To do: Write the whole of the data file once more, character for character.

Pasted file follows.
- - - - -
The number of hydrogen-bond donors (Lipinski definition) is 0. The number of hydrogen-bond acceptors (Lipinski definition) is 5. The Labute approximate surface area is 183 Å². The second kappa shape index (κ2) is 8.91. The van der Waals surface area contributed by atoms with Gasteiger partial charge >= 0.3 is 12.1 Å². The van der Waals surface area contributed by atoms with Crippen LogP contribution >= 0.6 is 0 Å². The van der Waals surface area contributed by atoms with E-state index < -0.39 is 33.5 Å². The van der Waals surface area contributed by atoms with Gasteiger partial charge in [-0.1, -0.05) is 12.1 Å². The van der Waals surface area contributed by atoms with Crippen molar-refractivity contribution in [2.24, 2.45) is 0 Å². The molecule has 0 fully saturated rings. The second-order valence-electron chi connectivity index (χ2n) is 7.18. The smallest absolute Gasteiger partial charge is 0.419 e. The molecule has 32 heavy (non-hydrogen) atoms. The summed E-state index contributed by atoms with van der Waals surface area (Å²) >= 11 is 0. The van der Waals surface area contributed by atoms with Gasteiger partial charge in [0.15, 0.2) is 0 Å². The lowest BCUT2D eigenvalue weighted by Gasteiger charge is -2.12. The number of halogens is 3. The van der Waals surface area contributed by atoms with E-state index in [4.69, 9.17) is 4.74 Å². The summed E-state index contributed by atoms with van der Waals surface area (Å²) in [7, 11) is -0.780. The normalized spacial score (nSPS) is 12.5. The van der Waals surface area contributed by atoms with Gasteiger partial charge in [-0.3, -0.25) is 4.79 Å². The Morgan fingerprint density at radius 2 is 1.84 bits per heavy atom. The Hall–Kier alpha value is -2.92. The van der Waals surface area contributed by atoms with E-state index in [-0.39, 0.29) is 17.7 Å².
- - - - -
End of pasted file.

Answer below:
The number of hydrogen-bond donors (Lipinski definition) is 0. The number of hydrogen-bond acceptors (Lipinski definition) is 5. The Labute approximate surface area is 183 Å². The second kappa shape index (κ2) is 8.91. The van der Waals surface area contributed by atoms with Gasteiger partial charge >= 0.3 is 12.1 Å². The van der Waals surface area contributed by atoms with Crippen LogP contribution >= 0.6 is 0 Å². The van der Waals surface area contributed by atoms with E-state index < -0.39 is 33.5 Å². The van der Waals surface area contributed by atoms with Gasteiger partial charge in [-0.1, -0.05) is 12.1 Å². The van der Waals surface area contributed by atoms with Crippen molar-refractivity contribution in [2.24, 2.45) is 0 Å². The molecule has 0 fully saturated rings. The second-order valence-electron chi connectivity index (χ2n) is 7.18. The smallest absolute Gasteiger partial charge is 0.419 e. The molecule has 32 heavy (non-hydrogen) atoms. The summed E-state index contributed by atoms with van der Waals surface area (Å²) >= 11 is 0. The van der Waals surface area contributed by atoms with Gasteiger partial charge in [0.15, 0.2) is 0 Å². The lowest BCUT2D eigenvalue weighted by Gasteiger charge is -2.12. The number of halogens is 3. The van der Waals surface area contributed by atoms with E-state index in [4.69, 9.17) is 4.74 Å². The summed E-state index contributed by atoms with van der Waals surface area (Å²) in [7, 11) is -0.780. The normalized spacial score (nSPS) is 12.5. The van der Waals surface area contributed by atoms with Gasteiger partial charge in [-0.3, -0.25) is 4.79 Å². The Morgan fingerprint density at radius 2 is 1.84 bits per heavy atom. The Hall–Kier alpha value is -2.92. The van der Waals surface area contributed by atoms with E-state index in [-0.39, 0.29) is 17.7 Å².